People often try to cope with difficult situations by making an effort to be strong – or even pretending that their problems aren't happening. The problem with this approach is that it fails to deal with the feelings that the situation brings up. Instead of pushing yourself or putting a "brave face on it", build resilience so that you can cope with the inevitable challenges that life throws at you. Start practising these five healthier ways of handling adversity and discover happiness through resilience.
Have you ever gone over and over something bad that's happened in your head? Perhaps you wonder how you could have behaved differently? Known as rumination, this is just reliving a painful experience and does nothing to help us move on.
Instead, you need to find ways of resetting your thoughts. One way to do this is called Expressive Writing. This involves writing down anything that comes into your head, on whatever is bothering you. This will allow you to examine your thoughts and confront them. It doesn't have to be great writing; the aim is just to get your thoughts and feelings out.
“Rumination is just reliving a painful experience and does nothing to help us move on. Instead, you need to find ways of resetting your thoughts.”
Then you can try another exercise called Finding Silver Linings. Although it may not seem as though there are any benefits to a bad experience, it may have showed you who your real friends are, or taught you that you're stronger than you thought. These exercises will help you feel less pessimistic and you can maintain the benefits by continuing to practice them and build resilience.
The write way: get your thoughts out onto paper and build resilience
Adopting the practice of rewriting the narrative is useful when dealing with past problems, but doesn't help when dealing with present fears. How can we handle things that have yet to happen? You can start by slowly building up your tolerance, and gradually pushing yourself a little further every time.
For example, if you're nervous about taking a long-distance flight but would one day like to visit Australia, begin with a short flight and gradually extend your travels. As you become more comfortable with spending longer in the air, work your way up to a long-haul flight. This works by slowly desensitizing you with gradual and increased exposure to a situation you're afraid of or uncomfortable with.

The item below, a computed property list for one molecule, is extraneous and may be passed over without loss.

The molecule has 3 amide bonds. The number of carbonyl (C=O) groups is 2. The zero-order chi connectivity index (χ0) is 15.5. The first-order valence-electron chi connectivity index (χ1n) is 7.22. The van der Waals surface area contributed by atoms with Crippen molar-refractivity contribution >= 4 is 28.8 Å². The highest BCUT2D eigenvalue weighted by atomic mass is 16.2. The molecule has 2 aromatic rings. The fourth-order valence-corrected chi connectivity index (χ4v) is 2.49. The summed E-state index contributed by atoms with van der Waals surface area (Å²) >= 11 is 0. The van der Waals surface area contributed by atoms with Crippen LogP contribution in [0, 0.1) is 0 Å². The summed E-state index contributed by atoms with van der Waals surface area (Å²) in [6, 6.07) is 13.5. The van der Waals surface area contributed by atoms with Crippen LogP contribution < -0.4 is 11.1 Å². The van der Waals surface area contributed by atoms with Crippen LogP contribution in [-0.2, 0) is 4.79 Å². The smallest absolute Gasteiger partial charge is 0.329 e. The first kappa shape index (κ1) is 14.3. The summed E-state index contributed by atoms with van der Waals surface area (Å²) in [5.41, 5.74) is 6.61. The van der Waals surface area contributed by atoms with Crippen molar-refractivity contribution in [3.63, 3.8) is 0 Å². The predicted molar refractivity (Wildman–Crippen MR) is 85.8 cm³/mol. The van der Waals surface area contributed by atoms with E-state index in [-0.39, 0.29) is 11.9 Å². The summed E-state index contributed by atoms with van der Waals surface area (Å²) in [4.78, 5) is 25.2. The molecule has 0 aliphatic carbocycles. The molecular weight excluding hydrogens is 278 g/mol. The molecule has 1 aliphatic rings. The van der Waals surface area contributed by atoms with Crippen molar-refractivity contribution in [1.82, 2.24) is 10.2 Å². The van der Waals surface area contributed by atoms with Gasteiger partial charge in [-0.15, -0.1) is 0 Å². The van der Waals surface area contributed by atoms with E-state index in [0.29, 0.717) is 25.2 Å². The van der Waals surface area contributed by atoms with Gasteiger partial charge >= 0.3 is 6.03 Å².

Step by step: build resilience by taking things slowly
We're often much harder on ourselves than we would be on other people, and think that we're alone in our fears. But being kind to yourself will be very beneficial to your well-being. So, practise self-compassion, and be as kind to yourself as you would to others.
This involves a three-step process. Start by being mindful of your feelings, but don't judge them. Simply acknowledge them. Then remind yourself that everyone feels this way at some point. Finish by giving yourself permission to have these feelings and accept yourself as you are. If you find this difficult, ask yourself how you would treat a friend with the same feelings. You can also write a letter to yourself; make sure it contains only words of compassion and acceptance.
Be kind to yourself: self-compassion builds resilience
Meditation and mindfulness are great tools to build resilience. They help bring us back to the present, rather than living in the past or worrying about the future. These techniques also help us deal with negative feelings. You can try programs like Mindfulness-Based Stress Reduction, which are designed to show you how to use meditation to improve your mental and physical well-being. Here at happiness.com, we have a free online MBSR course you can take.
“Meditation and mindfulness are great tools to build resilience. They bring us back to the present, rather than living in the past or worrying about the future.”
There are also techniques like the Body Scan, which can be used to identify where you hold stress and teach you how to relax those areas. Or, you can develop a more mindful relationship with food, rather than turning to junk food when you're stressed. Another important technique is mindful breathing: focusing on your breathing will help you experience fewer negative thoughts.
Present (un)tense: become more resilient with meditation
Forgiveness may be difficult, but holding on to grudges is not the route to happiness. How can your well-being develop properly if you're living in the past? Begin by acknowledging what happened, but then decide to give up your feelings of resentment so that you can move on.
Forgiveness is for your own sake, not that of others; you will benefit from understanding other people more or finding ways in which you can learn from the experience. Remember that everyone is human, and the person who wronged you may be suffering as well. Viewing these negative experiences in a different light can help you to develop your resilience and teach you how to cope with difficult situations in the future – something that will inevitably occur at various points throughout your life. ●
Main image: Colorbox.com
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